Consumer confidence in the U.S. rebounded in December after falling in November, according to the private research group The Conference Board.
Its Consumer Confidence Index now stands at 92, up from a revised reading of 91 in November, originally reported as 88.7. The index had hit a seven-year high of 94.5 in October.
The Present Situation Index rose to 98.6 from 93.7, while the Expectations Index decreased to 88.5 from 89.3 in November.
“Consumer confidence rebounded modestly in December, propelled by a considerably more favorable assessment of current economic and labor market conditions,” said Lynn Franco, director of economic indicators at The Conference Board. “As a result, the Present Situation Index is now at its highest level since February 2008.”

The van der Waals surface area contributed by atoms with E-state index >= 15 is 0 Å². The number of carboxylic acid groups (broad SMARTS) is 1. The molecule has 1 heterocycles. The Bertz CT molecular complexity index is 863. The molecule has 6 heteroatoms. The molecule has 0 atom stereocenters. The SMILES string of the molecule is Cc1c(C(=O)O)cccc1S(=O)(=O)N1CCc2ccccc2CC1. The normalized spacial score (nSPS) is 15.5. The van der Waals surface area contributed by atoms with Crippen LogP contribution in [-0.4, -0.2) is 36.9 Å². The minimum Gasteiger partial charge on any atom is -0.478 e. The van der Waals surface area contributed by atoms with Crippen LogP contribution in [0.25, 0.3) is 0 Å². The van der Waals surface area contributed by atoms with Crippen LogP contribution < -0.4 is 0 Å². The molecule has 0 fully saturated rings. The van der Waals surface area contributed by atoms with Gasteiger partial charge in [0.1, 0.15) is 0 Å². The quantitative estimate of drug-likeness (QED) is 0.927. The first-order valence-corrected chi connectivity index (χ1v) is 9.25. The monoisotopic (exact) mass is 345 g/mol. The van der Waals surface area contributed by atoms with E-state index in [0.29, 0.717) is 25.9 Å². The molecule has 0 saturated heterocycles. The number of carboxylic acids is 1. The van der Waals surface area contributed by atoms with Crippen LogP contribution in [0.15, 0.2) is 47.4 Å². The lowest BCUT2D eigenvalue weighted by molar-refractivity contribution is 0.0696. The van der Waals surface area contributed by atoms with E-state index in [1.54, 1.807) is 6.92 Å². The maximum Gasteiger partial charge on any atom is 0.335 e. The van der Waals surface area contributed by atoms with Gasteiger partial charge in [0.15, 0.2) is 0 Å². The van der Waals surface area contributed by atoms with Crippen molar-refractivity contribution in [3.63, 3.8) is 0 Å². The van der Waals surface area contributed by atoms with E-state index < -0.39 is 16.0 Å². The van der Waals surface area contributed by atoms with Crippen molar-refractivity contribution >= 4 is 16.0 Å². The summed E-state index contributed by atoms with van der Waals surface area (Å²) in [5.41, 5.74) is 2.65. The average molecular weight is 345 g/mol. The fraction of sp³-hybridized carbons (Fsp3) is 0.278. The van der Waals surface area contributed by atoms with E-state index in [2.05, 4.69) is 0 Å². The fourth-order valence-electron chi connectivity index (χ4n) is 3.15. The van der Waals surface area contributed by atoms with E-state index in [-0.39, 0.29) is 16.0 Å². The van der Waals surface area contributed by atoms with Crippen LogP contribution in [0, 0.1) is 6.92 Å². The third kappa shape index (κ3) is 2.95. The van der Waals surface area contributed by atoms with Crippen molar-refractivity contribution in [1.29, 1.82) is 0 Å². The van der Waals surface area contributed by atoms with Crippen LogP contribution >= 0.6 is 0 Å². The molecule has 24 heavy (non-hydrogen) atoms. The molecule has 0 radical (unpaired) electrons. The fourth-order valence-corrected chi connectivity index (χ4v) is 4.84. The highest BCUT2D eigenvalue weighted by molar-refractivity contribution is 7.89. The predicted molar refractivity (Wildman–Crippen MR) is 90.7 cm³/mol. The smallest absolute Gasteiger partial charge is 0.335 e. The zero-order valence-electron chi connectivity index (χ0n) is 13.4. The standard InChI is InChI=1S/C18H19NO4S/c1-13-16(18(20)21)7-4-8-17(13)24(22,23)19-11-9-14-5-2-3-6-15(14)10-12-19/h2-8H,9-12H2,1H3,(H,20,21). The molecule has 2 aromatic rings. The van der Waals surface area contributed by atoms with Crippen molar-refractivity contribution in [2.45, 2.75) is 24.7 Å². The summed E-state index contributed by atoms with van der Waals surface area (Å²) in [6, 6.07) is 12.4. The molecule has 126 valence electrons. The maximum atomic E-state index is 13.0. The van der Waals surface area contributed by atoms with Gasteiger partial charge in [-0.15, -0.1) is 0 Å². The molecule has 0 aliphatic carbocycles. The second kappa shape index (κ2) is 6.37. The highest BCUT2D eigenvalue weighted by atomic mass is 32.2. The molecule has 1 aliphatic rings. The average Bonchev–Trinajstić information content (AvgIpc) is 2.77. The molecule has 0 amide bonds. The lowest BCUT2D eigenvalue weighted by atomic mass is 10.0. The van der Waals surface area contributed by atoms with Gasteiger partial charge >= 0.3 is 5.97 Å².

She said consumers were moderately less optimistic about the short-term outlook in December, but are more confident at year-end than they were at the beginning of the year.
Consumers’ appraisal of current conditions was considerably more favorable in December. Those saying business conditions are “good” was unchanged at 24.8%, while those claiming business conditions are “bad” decreased to 19.6%.
Consumers were also more positive in their assessment of the job market, with the proportion stating jobs are “plentiful” increasing to 17.1%, while those claiming jobs are “hard to get” decreased to 27.7%
Consumers’ optimism about the short-term outlook eased moderately in December. The percentage of consumers expecting business conditions to improve over the next six months edged down to 18% but those expecting business conditions to worsen declined slightly to 10.1%. The proportion of consumers expecting growth in their incomes declined moderately to 16.4%, however, the proportion expecting a decrease also declined to 10%.